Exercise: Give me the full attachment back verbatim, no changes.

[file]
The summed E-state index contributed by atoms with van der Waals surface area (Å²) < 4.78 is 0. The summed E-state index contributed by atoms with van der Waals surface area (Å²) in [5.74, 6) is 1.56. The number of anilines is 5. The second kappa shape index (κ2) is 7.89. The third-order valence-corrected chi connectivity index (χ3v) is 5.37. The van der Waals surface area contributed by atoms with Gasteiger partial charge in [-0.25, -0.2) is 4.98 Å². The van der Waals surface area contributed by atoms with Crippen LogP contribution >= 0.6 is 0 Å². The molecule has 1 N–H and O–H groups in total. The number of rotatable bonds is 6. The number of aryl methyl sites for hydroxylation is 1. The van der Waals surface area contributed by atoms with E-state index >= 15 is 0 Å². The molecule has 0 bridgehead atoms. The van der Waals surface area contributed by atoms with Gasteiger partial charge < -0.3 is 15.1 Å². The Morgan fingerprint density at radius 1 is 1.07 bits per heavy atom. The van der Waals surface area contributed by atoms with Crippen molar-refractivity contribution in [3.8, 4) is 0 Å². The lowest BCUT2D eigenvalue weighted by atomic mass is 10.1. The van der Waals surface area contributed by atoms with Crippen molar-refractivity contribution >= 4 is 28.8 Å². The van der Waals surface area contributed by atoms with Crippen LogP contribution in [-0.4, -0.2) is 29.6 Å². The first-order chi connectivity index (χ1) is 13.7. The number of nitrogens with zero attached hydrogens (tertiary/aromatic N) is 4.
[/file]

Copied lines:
The summed E-state index contributed by atoms with van der Waals surface area (Å²) < 4.78 is 0. The summed E-state index contributed by atoms with van der Waals surface area (Å²) in [5.74, 6) is 1.56. The number of anilines is 5. The second kappa shape index (κ2) is 7.89. The third-order valence-corrected chi connectivity index (χ3v) is 5.37. The van der Waals surface area contributed by atoms with Gasteiger partial charge in [-0.25, -0.2) is 4.98 Å². The van der Waals surface area contributed by atoms with Crippen LogP contribution >= 0.6 is 0 Å². The molecule has 1 N–H and O–H groups in total. The number of rotatable bonds is 6. The number of aryl methyl sites for hydroxylation is 1. The van der Waals surface area contributed by atoms with E-state index >= 15 is 0 Å². The molecule has 0 bridgehead atoms. The van der Waals surface area contributed by atoms with Gasteiger partial charge < -0.3 is 15.1 Å². The Morgan fingerprint density at radius 1 is 1.07 bits per heavy atom. The van der Waals surface area contributed by atoms with Crippen molar-refractivity contribution in [3.8, 4) is 0 Å². The lowest BCUT2D eigenvalue weighted by atomic mass is 10.1. The van der Waals surface area contributed by atoms with Crippen molar-refractivity contribution >= 4 is 28.8 Å². The van der Waals surface area contributed by atoms with Crippen LogP contribution in [-0.4, -0.2) is 29.6 Å². The first-order chi connectivity index (χ1) is 13.7. The number of nitrogens with zero attached hydrogens (tertiary/aromatic N) is 4.